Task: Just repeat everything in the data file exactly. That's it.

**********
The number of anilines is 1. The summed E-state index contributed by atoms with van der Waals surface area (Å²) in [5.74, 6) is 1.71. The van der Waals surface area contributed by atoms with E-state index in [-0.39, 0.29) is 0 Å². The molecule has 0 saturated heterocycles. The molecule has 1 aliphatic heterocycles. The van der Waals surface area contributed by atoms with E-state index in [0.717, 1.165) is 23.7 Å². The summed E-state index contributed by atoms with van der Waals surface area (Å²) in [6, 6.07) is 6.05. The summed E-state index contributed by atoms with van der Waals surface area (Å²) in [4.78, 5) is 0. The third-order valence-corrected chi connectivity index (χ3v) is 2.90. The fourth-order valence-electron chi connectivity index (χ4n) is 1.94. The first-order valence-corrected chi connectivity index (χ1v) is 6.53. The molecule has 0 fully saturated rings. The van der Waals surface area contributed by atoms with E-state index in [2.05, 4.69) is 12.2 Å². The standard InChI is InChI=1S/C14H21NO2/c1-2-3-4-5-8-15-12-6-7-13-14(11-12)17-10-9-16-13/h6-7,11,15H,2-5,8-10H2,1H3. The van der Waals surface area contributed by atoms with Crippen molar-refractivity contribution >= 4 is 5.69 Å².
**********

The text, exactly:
The number of anilines is 1. The summed E-state index contributed by atoms with van der Waals surface area (Å²) in [5.74, 6) is 1.71. The van der Waals surface area contributed by atoms with E-state index in [-0.39, 0.29) is 0 Å². The molecule has 0 saturated heterocycles. The molecule has 1 aliphatic heterocycles. The van der Waals surface area contributed by atoms with E-state index in [0.717, 1.165) is 23.7 Å². The summed E-state index contributed by atoms with van der Waals surface area (Å²) in [6, 6.07) is 6.05. The summed E-state index contributed by atoms with van der Waals surface area (Å²) in [4.78, 5) is 0. The third-order valence-corrected chi connectivity index (χ3v) is 2.90. The fourth-order valence-electron chi connectivity index (χ4n) is 1.94. The first-order valence-corrected chi connectivity index (χ1v) is 6.53. The molecule has 0 fully saturated rings. The van der Waals surface area contributed by atoms with E-state index in [2.05, 4.69) is 12.2 Å². The standard InChI is InChI=1S/C14H21NO2/c1-2-3-4-5-8-15-12-6-7-13-14(11-12)17-10-9-16-13/h6-7,11,15H,2-5,8-10H2,1H3. The van der Waals surface area contributed by atoms with Crippen molar-refractivity contribution >= 4 is 5.69 Å².